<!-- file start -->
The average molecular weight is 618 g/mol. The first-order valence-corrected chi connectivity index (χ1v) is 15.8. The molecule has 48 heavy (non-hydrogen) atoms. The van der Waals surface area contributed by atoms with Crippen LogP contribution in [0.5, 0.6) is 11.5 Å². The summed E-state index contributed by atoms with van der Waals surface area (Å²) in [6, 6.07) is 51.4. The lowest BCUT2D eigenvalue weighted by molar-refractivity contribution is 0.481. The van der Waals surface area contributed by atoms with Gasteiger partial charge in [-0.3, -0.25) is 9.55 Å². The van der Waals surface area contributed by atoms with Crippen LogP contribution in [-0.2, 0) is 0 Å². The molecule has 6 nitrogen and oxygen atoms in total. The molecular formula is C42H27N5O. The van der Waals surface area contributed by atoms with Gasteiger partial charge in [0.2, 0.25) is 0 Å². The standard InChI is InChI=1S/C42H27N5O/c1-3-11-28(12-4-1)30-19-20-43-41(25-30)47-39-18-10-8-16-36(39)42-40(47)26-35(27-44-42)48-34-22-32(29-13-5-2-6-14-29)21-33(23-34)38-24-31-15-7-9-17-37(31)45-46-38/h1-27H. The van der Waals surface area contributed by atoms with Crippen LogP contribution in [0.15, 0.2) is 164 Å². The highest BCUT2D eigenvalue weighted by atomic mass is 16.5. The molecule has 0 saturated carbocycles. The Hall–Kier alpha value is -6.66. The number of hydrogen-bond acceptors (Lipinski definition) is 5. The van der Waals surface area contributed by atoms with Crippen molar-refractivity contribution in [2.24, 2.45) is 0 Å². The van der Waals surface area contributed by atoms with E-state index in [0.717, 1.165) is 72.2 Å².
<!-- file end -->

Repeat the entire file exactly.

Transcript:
The average molecular weight is 618 g/mol. The first-order valence-corrected chi connectivity index (χ1v) is 15.8. The molecule has 48 heavy (non-hydrogen) atoms. The van der Waals surface area contributed by atoms with Crippen LogP contribution in [0.5, 0.6) is 11.5 Å². The summed E-state index contributed by atoms with van der Waals surface area (Å²) in [6, 6.07) is 51.4. The lowest BCUT2D eigenvalue weighted by molar-refractivity contribution is 0.481. The van der Waals surface area contributed by atoms with Gasteiger partial charge in [-0.3, -0.25) is 9.55 Å². The van der Waals surface area contributed by atoms with Crippen LogP contribution in [-0.2, 0) is 0 Å². The molecule has 6 nitrogen and oxygen atoms in total. The molecular formula is C42H27N5O. The van der Waals surface area contributed by atoms with Gasteiger partial charge in [0.2, 0.25) is 0 Å². The standard InChI is InChI=1S/C42H27N5O/c1-3-11-28(12-4-1)30-19-20-43-41(25-30)47-39-18-10-8-16-36(39)42-40(47)26-35(27-44-42)48-34-22-32(29-13-5-2-6-14-29)21-33(23-34)38-24-31-15-7-9-17-37(31)45-46-38/h1-27H. The van der Waals surface area contributed by atoms with Crippen LogP contribution in [0.15, 0.2) is 164 Å². The highest BCUT2D eigenvalue weighted by atomic mass is 16.5. The molecule has 0 saturated carbocycles. The Hall–Kier alpha value is -6.66. The number of hydrogen-bond acceptors (Lipinski definition) is 5. The van der Waals surface area contributed by atoms with Crippen molar-refractivity contribution in [2.24, 2.45) is 0 Å². The van der Waals surface area contributed by atoms with E-state index in [0.717, 1.165) is 72.2 Å².